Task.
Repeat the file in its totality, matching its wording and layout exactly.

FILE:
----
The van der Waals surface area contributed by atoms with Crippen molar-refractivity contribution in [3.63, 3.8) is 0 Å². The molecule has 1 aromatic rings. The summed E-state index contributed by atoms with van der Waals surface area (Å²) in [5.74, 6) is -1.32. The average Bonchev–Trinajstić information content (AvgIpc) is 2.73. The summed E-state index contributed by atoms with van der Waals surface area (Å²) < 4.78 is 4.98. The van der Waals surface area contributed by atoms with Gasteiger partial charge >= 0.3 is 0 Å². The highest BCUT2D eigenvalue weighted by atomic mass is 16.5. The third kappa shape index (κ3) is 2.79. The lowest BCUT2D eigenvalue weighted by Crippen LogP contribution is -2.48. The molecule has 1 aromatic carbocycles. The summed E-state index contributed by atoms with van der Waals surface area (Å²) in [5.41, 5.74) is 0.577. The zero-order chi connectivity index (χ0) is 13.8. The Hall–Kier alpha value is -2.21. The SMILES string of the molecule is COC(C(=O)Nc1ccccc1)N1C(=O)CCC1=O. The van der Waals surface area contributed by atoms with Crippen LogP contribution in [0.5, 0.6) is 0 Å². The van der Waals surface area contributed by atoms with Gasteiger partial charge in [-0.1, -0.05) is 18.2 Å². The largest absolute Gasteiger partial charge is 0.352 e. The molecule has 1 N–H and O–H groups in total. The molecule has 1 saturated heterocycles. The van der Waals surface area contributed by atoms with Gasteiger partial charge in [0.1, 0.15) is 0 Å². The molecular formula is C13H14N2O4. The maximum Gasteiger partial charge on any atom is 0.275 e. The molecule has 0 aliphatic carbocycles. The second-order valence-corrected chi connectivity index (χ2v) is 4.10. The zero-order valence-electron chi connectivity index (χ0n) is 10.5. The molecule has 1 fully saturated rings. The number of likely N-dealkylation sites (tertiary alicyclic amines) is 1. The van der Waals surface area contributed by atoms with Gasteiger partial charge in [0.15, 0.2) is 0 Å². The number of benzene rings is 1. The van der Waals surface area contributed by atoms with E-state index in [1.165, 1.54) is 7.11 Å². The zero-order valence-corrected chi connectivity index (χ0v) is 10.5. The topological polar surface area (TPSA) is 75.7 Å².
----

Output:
The van der Waals surface area contributed by atoms with Crippen molar-refractivity contribution in [3.63, 3.8) is 0 Å². The molecule has 1 aromatic rings. The summed E-state index contributed by atoms with van der Waals surface area (Å²) in [5.74, 6) is -1.32. The average Bonchev–Trinajstić information content (AvgIpc) is 2.73. The summed E-state index contributed by atoms with van der Waals surface area (Å²) < 4.78 is 4.98. The van der Waals surface area contributed by atoms with Gasteiger partial charge >= 0.3 is 0 Å². The highest BCUT2D eigenvalue weighted by atomic mass is 16.5. The third kappa shape index (κ3) is 2.79. The lowest BCUT2D eigenvalue weighted by Crippen LogP contribution is -2.48. The molecule has 1 aromatic carbocycles. The summed E-state index contributed by atoms with van der Waals surface area (Å²) in [5.41, 5.74) is 0.577. The zero-order chi connectivity index (χ0) is 13.8. The Hall–Kier alpha value is -2.21. The SMILES string of the molecule is COC(C(=O)Nc1ccccc1)N1C(=O)CCC1=O. The van der Waals surface area contributed by atoms with Crippen LogP contribution in [0.5, 0.6) is 0 Å². The van der Waals surface area contributed by atoms with Gasteiger partial charge in [-0.1, -0.05) is 18.2 Å². The largest absolute Gasteiger partial charge is 0.352 e. The molecule has 1 N–H and O–H groups in total. The molecule has 1 saturated heterocycles. The van der Waals surface area contributed by atoms with Gasteiger partial charge in [0.1, 0.15) is 0 Å². The molecular formula is C13H14N2O4. The maximum Gasteiger partial charge on any atom is 0.275 e. The molecule has 0 aliphatic carbocycles. The second-order valence-corrected chi connectivity index (χ2v) is 4.10. The zero-order valence-electron chi connectivity index (χ0n) is 10.5. The molecule has 1 fully saturated rings. The number of likely N-dealkylation sites (tertiary alicyclic amines) is 1. The van der Waals surface area contributed by atoms with Gasteiger partial charge in [0.15, 0.2) is 0 Å². The number of benzene rings is 1. The van der Waals surface area contributed by atoms with E-state index in [1.165, 1.54) is 7.11 Å². The zero-order valence-corrected chi connectivity index (χ0v) is 10.5. The topological polar surface area (TPSA) is 75.7 Å².